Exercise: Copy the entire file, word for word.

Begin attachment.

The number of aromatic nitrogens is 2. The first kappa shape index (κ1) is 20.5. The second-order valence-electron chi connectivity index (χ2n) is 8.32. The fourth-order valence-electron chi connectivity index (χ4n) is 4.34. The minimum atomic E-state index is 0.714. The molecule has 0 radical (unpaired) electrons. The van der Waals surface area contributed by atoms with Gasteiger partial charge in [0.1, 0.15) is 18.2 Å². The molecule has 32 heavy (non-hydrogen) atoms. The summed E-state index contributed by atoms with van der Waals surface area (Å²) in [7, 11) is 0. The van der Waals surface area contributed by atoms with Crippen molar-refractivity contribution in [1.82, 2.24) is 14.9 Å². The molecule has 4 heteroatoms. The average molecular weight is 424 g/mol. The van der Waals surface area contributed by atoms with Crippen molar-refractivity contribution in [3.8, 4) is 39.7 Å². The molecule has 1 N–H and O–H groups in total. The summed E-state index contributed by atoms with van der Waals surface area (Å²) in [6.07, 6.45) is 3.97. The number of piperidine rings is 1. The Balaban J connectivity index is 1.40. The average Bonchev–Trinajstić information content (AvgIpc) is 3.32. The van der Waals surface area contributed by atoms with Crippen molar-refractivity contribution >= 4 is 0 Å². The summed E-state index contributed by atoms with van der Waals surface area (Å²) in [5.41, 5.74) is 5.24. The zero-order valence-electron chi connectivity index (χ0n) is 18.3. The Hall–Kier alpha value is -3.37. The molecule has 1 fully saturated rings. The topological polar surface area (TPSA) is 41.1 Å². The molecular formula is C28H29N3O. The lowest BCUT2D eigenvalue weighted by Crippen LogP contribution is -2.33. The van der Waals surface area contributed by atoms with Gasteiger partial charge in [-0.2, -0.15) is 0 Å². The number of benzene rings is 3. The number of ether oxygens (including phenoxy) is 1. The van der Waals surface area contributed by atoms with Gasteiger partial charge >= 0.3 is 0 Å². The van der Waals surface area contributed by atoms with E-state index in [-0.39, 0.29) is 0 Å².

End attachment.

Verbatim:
The number of aromatic nitrogens is 2. The first kappa shape index (κ1) is 20.5. The second-order valence-electron chi connectivity index (χ2n) is 8.32. The fourth-order valence-electron chi connectivity index (χ4n) is 4.34. The minimum atomic E-state index is 0.714. The molecule has 0 radical (unpaired) electrons. The van der Waals surface area contributed by atoms with Gasteiger partial charge in [0.1, 0.15) is 18.2 Å². The molecule has 32 heavy (non-hydrogen) atoms. The summed E-state index contributed by atoms with van der Waals surface area (Å²) in [7, 11) is 0. The van der Waals surface area contributed by atoms with Crippen molar-refractivity contribution in [1.82, 2.24) is 14.9 Å². The molecule has 4 heteroatoms. The average molecular weight is 424 g/mol. The van der Waals surface area contributed by atoms with Crippen molar-refractivity contribution in [3.8, 4) is 39.7 Å². The molecule has 1 N–H and O–H groups in total. The summed E-state index contributed by atoms with van der Waals surface area (Å²) in [6.07, 6.45) is 3.97. The number of piperidine rings is 1. The Balaban J connectivity index is 1.40. The average Bonchev–Trinajstić information content (AvgIpc) is 3.32. The van der Waals surface area contributed by atoms with Crippen molar-refractivity contribution >= 4 is 0 Å². The summed E-state index contributed by atoms with van der Waals surface area (Å²) in [5.41, 5.74) is 5.24. The zero-order valence-electron chi connectivity index (χ0n) is 18.3. The Hall–Kier alpha value is -3.37. The molecule has 1 fully saturated rings. The topological polar surface area (TPSA) is 41.1 Å². The molecular formula is C28H29N3O. The lowest BCUT2D eigenvalue weighted by Crippen LogP contribution is -2.33. The van der Waals surface area contributed by atoms with Gasteiger partial charge in [-0.2, -0.15) is 0 Å². The number of benzene rings is 3. The number of ether oxygens (including phenoxy) is 1. The van der Waals surface area contributed by atoms with Gasteiger partial charge >= 0.3 is 0 Å². The van der Waals surface area contributed by atoms with E-state index in [-0.39, 0.29) is 0 Å².